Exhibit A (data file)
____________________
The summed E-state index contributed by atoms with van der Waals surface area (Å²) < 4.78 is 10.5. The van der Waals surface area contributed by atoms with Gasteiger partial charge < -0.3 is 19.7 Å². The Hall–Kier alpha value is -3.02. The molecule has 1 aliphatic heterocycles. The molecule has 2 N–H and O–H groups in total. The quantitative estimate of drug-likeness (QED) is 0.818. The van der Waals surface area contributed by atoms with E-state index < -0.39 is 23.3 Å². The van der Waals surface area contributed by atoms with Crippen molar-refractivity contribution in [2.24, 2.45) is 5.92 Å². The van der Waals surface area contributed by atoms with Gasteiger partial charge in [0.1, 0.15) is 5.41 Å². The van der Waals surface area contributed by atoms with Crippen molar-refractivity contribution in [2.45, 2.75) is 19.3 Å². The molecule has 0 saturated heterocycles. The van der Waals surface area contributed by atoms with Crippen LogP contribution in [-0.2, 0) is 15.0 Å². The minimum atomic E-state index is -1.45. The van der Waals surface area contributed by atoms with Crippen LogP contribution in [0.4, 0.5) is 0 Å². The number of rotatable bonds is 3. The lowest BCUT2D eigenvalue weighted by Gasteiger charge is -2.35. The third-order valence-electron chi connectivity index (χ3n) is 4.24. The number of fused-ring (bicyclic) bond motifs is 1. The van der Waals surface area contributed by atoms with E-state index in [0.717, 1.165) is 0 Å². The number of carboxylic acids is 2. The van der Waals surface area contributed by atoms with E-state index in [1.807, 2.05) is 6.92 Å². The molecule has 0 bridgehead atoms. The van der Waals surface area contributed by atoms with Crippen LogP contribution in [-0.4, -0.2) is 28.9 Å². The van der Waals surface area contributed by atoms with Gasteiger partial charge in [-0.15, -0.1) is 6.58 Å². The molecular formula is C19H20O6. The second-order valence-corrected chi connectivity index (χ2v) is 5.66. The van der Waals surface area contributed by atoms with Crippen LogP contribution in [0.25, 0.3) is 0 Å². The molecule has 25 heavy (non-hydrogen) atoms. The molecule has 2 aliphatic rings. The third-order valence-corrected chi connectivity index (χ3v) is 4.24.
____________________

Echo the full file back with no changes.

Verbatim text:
The summed E-state index contributed by atoms with van der Waals surface area (Å²) < 4.78 is 10.5. The van der Waals surface area contributed by atoms with Gasteiger partial charge < -0.3 is 19.7 Å². The Hall–Kier alpha value is -3.02. The molecule has 1 aliphatic heterocycles. The molecule has 2 N–H and O–H groups in total. The quantitative estimate of drug-likeness (QED) is 0.818. The van der Waals surface area contributed by atoms with E-state index < -0.39 is 23.3 Å². The van der Waals surface area contributed by atoms with Crippen molar-refractivity contribution in [2.24, 2.45) is 5.92 Å². The van der Waals surface area contributed by atoms with Gasteiger partial charge in [0.1, 0.15) is 5.41 Å². The van der Waals surface area contributed by atoms with Crippen molar-refractivity contribution in [2.45, 2.75) is 19.3 Å². The molecule has 0 saturated heterocycles. The van der Waals surface area contributed by atoms with Crippen LogP contribution in [-0.2, 0) is 15.0 Å². The minimum atomic E-state index is -1.45. The van der Waals surface area contributed by atoms with Crippen LogP contribution in [0.4, 0.5) is 0 Å². The number of rotatable bonds is 3. The lowest BCUT2D eigenvalue weighted by Gasteiger charge is -2.35. The third-order valence-electron chi connectivity index (χ3n) is 4.24. The number of fused-ring (bicyclic) bond motifs is 1. The van der Waals surface area contributed by atoms with E-state index in [0.717, 1.165) is 0 Å². The number of carboxylic acids is 2. The van der Waals surface area contributed by atoms with E-state index in [1.807, 2.05) is 6.92 Å². The molecule has 0 bridgehead atoms. The van der Waals surface area contributed by atoms with Crippen LogP contribution in [-0.4, -0.2) is 28.9 Å². The van der Waals surface area contributed by atoms with Gasteiger partial charge in [-0.15, -0.1) is 6.58 Å². The molecular formula is C19H20O6. The second-order valence-corrected chi connectivity index (χ2v) is 5.66. The van der Waals surface area contributed by atoms with Crippen LogP contribution in [0.25, 0.3) is 0 Å². The molecule has 25 heavy (non-hydrogen) atoms. The molecule has 2 aliphatic rings. The third-order valence-corrected chi connectivity index (χ3v) is 4.24.